Saturday, September 26, 2009

Africa Part VIII: Tarangire National Park and Olduvai Gorge

So, it looks like my emailed blog post worked did not work.  I can't couldn't see the photos but I can could see a little blue square indicating that there is a photo there that is blocked by The Man.  Apparently that is what was visible to everyone else as well.  Hopefully everything looks the way it looked to me when I emailed it.  I can get to my blog at school, but I want to get caught up because there are more current things I'd like to blog about!

After leaving Amboseli, we drove to the border to enter Tanzania.  Most of our group had already applied for and received our visas before we left the U.S., so we waited in lines to get stamped and then got back on the bus.  One person had not been able to get her visa before leaving, but everything went smoothly and I think she waited the least amount of time in the end.  We said goodbye to our Kenyan guide, Joe, before entering Tanzania.

My first impression of Tanzania was that it was much drier and dustier than the places we had visited in Kenya.  The Maasai homes were built using different materials and different construction.  The ones in Kenya had a flat roof while the ones in Tanzania were more cylindrical with a thicker, pointed roof.

Here's Kenya first and Tanzania second.


In Tarangire National Park, we saw a lot of baboons, zebras, elephants, and giraffes.



Sometimes the giraffes tried to hide from us.


We usually found them still.  Look!  Twiga!



The elephants, of course, were my favorite.  We caught an early morning scratch and stretch one day.



Some were content munching on the plants.



Some looked a little like they might want to charge at us if we got any closer.



Tarangire National Park was much more forest-like than the other parks.  There was a river, which we drove through at one point.  We took an off-road route to our lodge because it was a shortcut unavailable during the wet season.  Thank goodness for guides.  I don't think we saw a single sign on the way.


When we arrived in the Tarangire National Park, we got our first sightings of the very interesting Baobab Tree.  These trees are huge and so interesting in a creepy-looking way.  As you can imagine, there are all sorts of stories about spirits living in the trees, etc.

 
 

Tarangire was beautiful.


On the way to the Serengeti, we stopped by the Olduvai Gorge, the "Cradle of Mankind", and looked around.





(My archaeologist father would probably not want me to leave it at that, but this was back in July and I want to get on with the posts of now.  So, I'll let you look here and find out more information on the Olduvai Gorge yourself.  Sorry, Dad.)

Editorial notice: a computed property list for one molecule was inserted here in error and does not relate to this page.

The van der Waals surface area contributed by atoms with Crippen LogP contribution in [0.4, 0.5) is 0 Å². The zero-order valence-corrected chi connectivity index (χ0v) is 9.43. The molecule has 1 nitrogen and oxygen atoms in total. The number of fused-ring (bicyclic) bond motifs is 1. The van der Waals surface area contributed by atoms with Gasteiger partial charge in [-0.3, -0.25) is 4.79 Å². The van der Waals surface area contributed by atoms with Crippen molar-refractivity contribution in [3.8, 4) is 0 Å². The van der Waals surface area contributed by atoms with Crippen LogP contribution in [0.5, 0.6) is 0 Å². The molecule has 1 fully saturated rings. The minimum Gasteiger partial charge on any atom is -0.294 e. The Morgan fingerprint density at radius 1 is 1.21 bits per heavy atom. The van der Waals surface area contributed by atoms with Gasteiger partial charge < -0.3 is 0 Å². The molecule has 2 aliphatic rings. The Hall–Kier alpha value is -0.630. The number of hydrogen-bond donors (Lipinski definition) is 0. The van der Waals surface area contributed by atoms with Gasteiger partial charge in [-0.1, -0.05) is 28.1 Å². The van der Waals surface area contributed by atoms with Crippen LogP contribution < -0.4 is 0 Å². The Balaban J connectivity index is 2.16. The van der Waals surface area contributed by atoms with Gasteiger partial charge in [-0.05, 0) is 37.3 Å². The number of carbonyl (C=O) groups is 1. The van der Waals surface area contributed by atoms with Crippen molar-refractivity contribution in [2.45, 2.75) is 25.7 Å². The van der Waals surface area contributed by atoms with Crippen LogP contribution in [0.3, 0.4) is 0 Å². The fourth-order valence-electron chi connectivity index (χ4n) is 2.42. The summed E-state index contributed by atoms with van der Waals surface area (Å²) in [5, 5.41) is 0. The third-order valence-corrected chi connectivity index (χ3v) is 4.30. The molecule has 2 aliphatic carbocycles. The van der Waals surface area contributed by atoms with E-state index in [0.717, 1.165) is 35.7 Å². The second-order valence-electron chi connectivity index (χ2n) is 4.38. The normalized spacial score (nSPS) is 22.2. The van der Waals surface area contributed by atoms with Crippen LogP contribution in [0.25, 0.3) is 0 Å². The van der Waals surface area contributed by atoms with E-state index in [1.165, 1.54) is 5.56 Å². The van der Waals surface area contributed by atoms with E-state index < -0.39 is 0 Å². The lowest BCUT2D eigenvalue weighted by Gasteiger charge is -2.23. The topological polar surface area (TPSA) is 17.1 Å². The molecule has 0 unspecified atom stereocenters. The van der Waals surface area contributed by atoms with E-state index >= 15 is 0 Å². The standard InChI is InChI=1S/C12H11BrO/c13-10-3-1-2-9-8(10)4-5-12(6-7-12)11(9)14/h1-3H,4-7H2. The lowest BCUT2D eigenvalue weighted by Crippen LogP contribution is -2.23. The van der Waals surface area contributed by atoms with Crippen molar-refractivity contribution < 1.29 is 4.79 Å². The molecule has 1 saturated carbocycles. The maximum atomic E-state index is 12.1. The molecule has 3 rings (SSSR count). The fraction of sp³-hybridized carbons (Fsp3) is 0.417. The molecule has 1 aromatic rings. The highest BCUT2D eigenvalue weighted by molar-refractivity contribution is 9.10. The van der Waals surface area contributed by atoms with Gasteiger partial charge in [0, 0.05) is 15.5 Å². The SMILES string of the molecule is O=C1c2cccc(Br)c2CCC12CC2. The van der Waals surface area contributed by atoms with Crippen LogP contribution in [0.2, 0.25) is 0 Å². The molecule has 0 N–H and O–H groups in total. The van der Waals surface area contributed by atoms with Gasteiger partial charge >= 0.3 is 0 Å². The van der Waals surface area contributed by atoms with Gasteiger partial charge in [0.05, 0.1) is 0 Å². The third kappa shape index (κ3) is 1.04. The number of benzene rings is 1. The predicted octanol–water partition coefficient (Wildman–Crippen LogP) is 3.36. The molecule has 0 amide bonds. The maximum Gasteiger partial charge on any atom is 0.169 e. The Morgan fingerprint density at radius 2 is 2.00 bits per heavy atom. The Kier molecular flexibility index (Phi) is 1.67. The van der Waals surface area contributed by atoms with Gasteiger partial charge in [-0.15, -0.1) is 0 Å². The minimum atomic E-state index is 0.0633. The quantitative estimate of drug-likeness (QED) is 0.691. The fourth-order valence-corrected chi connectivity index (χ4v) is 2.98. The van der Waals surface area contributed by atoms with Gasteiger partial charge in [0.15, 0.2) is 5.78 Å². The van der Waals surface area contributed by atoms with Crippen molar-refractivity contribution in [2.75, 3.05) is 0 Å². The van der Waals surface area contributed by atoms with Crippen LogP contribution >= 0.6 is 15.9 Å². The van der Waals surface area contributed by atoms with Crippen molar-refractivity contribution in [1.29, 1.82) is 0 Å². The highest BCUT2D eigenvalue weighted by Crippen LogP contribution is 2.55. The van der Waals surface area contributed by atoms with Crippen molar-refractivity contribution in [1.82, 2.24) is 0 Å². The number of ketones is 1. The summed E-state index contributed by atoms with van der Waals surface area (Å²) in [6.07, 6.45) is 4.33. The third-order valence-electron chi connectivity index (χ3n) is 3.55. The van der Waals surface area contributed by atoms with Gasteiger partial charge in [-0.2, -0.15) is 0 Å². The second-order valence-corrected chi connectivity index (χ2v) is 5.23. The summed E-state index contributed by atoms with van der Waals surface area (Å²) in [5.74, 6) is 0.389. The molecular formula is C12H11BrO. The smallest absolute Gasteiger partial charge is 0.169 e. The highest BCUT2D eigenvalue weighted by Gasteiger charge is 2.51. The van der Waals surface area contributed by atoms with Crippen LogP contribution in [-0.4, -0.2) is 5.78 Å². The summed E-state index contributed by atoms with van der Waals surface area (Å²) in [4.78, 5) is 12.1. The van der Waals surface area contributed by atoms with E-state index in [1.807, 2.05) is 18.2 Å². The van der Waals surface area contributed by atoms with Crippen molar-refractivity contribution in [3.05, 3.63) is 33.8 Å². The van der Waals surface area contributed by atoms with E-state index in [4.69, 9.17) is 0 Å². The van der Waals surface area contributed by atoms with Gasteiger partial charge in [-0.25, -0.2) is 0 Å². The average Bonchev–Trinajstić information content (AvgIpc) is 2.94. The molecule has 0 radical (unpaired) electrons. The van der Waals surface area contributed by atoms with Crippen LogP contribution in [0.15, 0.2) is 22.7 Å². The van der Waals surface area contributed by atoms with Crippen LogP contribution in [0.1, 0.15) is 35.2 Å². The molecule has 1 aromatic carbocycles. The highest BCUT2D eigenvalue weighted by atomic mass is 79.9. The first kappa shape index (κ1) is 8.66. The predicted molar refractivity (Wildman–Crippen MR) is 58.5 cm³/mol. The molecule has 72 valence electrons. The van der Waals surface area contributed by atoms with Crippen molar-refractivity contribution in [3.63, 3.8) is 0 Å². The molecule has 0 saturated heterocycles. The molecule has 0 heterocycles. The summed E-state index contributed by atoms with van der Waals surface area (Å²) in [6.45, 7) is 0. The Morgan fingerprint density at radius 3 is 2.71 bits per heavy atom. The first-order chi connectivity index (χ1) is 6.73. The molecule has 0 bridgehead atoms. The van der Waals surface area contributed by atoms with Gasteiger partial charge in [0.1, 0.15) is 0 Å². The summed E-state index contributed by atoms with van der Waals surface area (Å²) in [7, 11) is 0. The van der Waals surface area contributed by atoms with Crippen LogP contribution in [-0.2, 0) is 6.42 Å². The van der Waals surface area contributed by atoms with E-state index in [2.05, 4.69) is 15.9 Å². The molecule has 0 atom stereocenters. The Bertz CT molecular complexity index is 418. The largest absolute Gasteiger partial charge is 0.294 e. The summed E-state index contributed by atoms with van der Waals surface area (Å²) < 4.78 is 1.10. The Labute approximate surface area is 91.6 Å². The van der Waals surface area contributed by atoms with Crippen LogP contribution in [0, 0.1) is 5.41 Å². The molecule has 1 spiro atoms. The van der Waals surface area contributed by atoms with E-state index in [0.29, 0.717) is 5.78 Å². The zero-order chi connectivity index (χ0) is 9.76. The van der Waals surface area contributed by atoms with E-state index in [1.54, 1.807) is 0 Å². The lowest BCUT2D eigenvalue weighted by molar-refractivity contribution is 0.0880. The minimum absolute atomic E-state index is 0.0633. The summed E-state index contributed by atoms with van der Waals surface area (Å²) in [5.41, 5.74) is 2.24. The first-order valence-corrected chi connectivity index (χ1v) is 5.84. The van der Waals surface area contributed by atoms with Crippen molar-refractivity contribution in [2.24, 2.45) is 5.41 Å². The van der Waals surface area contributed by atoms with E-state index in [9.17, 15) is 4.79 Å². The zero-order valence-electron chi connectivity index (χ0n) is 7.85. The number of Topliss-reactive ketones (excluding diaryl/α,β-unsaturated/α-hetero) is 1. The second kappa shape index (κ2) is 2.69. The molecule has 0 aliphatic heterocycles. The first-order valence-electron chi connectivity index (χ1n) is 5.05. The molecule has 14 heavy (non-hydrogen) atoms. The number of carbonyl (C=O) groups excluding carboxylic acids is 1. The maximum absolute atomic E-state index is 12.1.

We drove by the Ngorongoro Crater as well.  This time, we had just a brief stop before heading to the Serengeti.  After visiting the Serengeti, we returned to the Crater for a couple of days.  I'll include those pictures when I post about that part of the trip.


(I am not liking the new formatting for blogspot.  It won't let me put my photos where I want them.  I have only a short time before I need to go home where blogspot is blocked so this is how it stays.)

--Sarah--

Sunday, September 20, 2009

Africa Part VII: Amboseli - Land of Death and Babies

Our next stop after the Maasai Mara was Amboseli National Park in southern Kenya. On our way, we saw a Gerenuk or Giraffe-necked Antelope. This animal will stand up on its hind legs and stretch out its long neck to reach leaves like the giraffe. I only got a good picture of it sitting under this tree though.


From Amboseli, we had fantastic views of Mount Kilimanjaro.



Amboseli was much more arid than the parks we had been to so far and we saw many more carcasses of animals that died or were killed during their migration. While this was sad to see, we kept the circle of life in mind as we saw the vultures feasting on the recently deceased.



Amboseli National Park is where Echo the Elephant lived. She is maybe the most famous wild elephant and was featured in BBC documentaries: Echo of the Elephants; Echo of the Elephants, The Next Generation; and Echo of the Elephants, The Final Chapter. Echo died May 2009, so we were unfortunately not able to see her leading her family. We did see her final resting spot and there were still elephants nearby. Echo was the matriarch of her family for at least 36 years.